Mortal Kombat: Conquest: Dark Shadow Movie Review

If you don’t mind over-theatrical performances, tired dialogue, bad costume design and some competent martial arts scenes, you’ll moderately enjoy Dark Shadow.

Long before Kevin Tancharoen used YouTube as a platform to show his unofficial adaptation of Mortal Kombat, there was Mortal Kombat: Conquest (known in other territories as Mortal Kombat: Konquest, The Series or Krusades,) a television series that tried to bring the Mortal Kombat franchise to the small screen. Like the first Mortal Kombat movie, Conquest is an exaggerated and overly sentimental series that doesn’t take itself too seriously, so if you don’t mind over-theatrical performances, tired dialogue, bad costume design and some competent martial arts scenes, you’ll moderately enjoy Dark Shadow.

Before moving on, it’s worth mentioning that Dark Shadow is a combination of some Mortal Kombat: Conquest episodes and the disc came out in some European countries in DVD form. Inevitably, Dark Shadow feels woefully incomplete, since it doesn’t provide context for the events that are taking place and it ends in a cliffhanger. So I feel like a summary is in place: Shaolin monk Kung Lao has won the Mortal Kombat tournament and defeated evil sorcerer Shang Tsung saving Earthrealm. But the conflict between the two kingdoms is far from over, since the next tournament is taking place soon and Kung Lao needs to train the next generation of warriors. But emperor of the Outworld Shao Kang uses every dirty trick from prevent the tournament from happening, so he sends Kitana’s twin sister Mileena has to murder Kung Lao. Luckily, the warriors of Earthrealm recruit another fighter who wants to train with them and participate in the next Mortal Kombat, but this created a conflict with Siro who isn’t too fond of this new warrior.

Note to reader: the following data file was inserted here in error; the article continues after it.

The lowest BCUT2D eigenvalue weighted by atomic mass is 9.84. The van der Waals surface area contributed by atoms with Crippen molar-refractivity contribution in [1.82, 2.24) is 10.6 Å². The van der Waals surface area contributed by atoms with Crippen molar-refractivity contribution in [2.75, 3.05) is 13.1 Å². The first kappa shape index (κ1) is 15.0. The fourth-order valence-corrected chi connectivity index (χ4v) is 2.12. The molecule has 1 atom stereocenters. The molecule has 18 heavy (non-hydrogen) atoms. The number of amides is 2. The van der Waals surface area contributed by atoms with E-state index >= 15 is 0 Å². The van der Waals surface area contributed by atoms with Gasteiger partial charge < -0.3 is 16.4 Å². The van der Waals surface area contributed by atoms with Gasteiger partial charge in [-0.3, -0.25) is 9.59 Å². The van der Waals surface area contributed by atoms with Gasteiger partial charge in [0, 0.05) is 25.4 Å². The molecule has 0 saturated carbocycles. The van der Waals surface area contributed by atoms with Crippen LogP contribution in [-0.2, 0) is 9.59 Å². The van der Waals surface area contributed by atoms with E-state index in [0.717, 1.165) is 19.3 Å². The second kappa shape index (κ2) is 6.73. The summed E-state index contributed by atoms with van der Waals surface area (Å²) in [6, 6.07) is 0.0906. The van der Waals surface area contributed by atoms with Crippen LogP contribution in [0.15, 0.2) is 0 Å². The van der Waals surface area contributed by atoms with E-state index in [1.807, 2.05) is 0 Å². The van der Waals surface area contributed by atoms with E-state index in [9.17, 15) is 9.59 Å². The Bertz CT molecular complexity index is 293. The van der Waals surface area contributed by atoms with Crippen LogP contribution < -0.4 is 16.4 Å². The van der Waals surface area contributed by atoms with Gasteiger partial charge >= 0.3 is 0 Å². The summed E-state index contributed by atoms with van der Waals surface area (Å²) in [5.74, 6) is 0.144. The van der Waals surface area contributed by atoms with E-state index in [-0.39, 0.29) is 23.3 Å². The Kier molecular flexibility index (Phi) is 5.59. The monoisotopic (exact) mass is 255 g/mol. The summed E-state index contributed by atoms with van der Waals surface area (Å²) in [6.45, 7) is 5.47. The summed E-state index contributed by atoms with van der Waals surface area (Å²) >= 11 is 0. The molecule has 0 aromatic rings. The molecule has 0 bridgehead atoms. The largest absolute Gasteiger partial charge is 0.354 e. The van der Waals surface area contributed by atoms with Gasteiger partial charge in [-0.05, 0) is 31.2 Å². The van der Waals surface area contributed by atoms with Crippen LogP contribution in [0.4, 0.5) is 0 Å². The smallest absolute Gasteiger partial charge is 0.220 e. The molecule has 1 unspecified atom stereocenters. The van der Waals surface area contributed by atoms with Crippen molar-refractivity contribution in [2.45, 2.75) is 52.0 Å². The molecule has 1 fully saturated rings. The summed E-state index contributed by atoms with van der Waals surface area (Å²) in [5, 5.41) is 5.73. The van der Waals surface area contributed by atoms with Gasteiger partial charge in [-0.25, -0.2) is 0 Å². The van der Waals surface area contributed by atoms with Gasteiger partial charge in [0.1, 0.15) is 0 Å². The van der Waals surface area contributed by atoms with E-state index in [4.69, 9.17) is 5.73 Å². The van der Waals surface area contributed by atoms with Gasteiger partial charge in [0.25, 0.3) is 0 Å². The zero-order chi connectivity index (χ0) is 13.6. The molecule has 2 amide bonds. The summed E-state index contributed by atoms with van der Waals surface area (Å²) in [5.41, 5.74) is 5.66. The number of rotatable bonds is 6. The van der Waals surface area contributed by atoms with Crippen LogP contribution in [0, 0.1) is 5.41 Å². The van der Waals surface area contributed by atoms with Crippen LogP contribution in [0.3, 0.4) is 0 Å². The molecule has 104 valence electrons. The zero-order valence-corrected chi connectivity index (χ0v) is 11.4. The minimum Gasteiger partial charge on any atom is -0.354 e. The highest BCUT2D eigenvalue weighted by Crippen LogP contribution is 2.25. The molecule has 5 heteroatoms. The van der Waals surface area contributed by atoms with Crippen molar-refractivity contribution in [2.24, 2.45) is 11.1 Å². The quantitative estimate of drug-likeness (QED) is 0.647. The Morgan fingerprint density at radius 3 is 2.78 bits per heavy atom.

Mortal Kombat: Conquest (Taja)

The story’s not that important and it feels like an excuse to see some fights between recognizable characters from the Mortal Kombat franchise as well as some new ones. There’s plenty of that and the fights look pretty good, but take into account that Dark Shadow is a bunch of episodes ripped from Conquest, so some matches never take place and some of the most important characters never show up in this movie. But I must admit that I liked the a combination of classic characters and new ones, which include Raiden, Kung Lao, Tomas, Sub-Zero, Reptile, Ciro, Kitana, Mileena, Siro and Taja, among others. Unfortunately, there’s a cliffhanger at the end, so don’t expect the story to really solve anything and that’s its most serious problem, Dark Shadows simply feels incomplete.

Mortal Kombat: Conquest is a prequel to the movies and like them, they share some of its qualities, such as poor production values, techno music, love triangles, laughable special effects, terrible looking costumes and amateur performances. Bear in mind that this is a ridiculous, plain stupid, corny and obscure B-movie based on the Mortal Kombat franchise. So if you do decide to watch it, keep your expectations in check and be willing to not take anything that happens in it seriously.

But I must admit that even if it is predictable and hackneyed, Dark Shadow works. Don’t expect an extraordinary adaptation, but if you’re into B-movies, you owe it to yourself to check out this obscure part of the Mortal Kombat universe.